So there's this notion that religious ideas are special and that religious claims need to be analysed in a different way. This is even crystallised in notions like "the supernatural", "there are more things in heaven and earth than are dreamt of in your philosophy", "science doesn't know everything", "there are some effects that western science cant detect", "there are powers that go beyond science". All these want to suggest an extra category of miraculous events.

Except the supernatural is a flat contradiction in terms. It's not that the supernatural doesn't exist, it's that the very concept is impossible. A "supernatural event" is "an event that happened which contradicts the laws of nature", the laws of nature are "those laws that determine how all events occur". If Sai Baba can actually turn water into petrol then the laws of physics and chemistry that says he cant do this are wrong. So he's not defied the laws of physics, so it's not supernatural. This is not a novel argument, it's in Hume, but people dont seem to have paid attention to it. I say again the supernatural is a confused idea, think clearly and you cannot believe it.

Also significant is the duality of atheism v religion of choice. This is an annoying error. Suppose we find some argument that makes us want to doubt atheism (suppose we're scared by fine-tuning or something daft like that). Now the religious person will claim that we should thus accept their religion. Or suppose we find some evidence that makes us endorse one religious claim. It is very easy to forget that all other religions can make largely the same claims. This is part of why I'm going to try and avoid using Jesus of Nazareth as an example. Sai Baba did almost all the same magic tricks and his witnesses are vastly more intelligent and more reliable. If you find the bible and the handful of other sources that document the Jesus story convincing then Sai Baba should be a near-certainty for you.

The last and possibly most significant problem is not unique to religion. It is shared by politics, sports analysis and any other field where people are inclined to say that they are a tribe based on their answer. If I say to a man whose fathers back 5 generations were northern miners that voting Labour is a terrible idea it's unlikely that we'll talk much about their manifesto. It's more likely we'll talk about identity. Phrases like "well you would say that you southern snob" or "what Thatcher did to us" from a person not alive during the reign of Mrs Thatcher suggest that all that is being expressed here is team loyalty. When I say to someone that Sai Baba was a charlatan I say that his team is bad. This gets members of that team angry. It's this kind of primitive clan-loyalty thinking that people need to be cured of before they can have fruitful conversations about anything along these lines. This is a big part of why the discourse on politics/religion/sport is so poor.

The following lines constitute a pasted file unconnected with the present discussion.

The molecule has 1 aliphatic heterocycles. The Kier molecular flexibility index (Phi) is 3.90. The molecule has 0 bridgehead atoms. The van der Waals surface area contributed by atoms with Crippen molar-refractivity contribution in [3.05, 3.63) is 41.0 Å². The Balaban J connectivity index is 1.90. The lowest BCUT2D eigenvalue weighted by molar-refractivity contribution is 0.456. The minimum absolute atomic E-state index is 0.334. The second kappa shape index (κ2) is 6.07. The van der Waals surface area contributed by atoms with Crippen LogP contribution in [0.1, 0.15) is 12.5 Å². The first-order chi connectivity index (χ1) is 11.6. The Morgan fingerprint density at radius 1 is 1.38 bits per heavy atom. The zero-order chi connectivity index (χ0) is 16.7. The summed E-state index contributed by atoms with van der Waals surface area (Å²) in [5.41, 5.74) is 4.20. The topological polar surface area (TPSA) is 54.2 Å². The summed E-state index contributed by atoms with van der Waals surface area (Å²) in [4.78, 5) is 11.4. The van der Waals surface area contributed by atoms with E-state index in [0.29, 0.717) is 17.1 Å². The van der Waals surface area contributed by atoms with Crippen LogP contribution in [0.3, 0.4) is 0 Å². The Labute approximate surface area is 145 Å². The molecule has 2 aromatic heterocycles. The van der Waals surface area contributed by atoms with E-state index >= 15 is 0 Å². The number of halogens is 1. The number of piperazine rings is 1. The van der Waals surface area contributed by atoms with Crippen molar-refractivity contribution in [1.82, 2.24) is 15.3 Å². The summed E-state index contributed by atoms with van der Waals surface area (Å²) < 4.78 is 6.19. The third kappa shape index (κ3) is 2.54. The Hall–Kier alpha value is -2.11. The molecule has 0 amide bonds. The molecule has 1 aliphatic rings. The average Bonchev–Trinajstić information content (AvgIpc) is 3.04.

And finally, offence. Yes, I'm going to say it that bluntly: People are religious because they make errors of reasoning. They are tricked by bad reasoning and if they thought more deeply they would stop being religious. This comes with the added bonus of being really arrogant, "I however have seen through these errors". The same is true for Marxists by the way. If someone convinced by Das Kapital thought better and more clearly they would not be convinced any more. But this personal insult about people's abilities to think rather cuts off conversation. "Oh those arrogant atheists think they know better than us, they think we've been fooled", well yes we do, but being offended isn't the right way to respond to this.

A proper respect for just how easy it is for concepts to fool you is needed before you can discuss religion or Marxism properly. It's no insult to someone's intelligence to say they've been fooled, even to say that their logical error was really obvious. The smartest people who have ever lived were conned by ridiculously simple ideas. Plato was confused by three people of three different heights, Newton was big on calculating the end-times, Sir Arthur Conan Doyle was taken in by faeries. It's astonishingly rare to *not* be taken in by stupid ideas. It's no offence to say that many people all over the world have been taken in by Sai Baba and people of his ilk.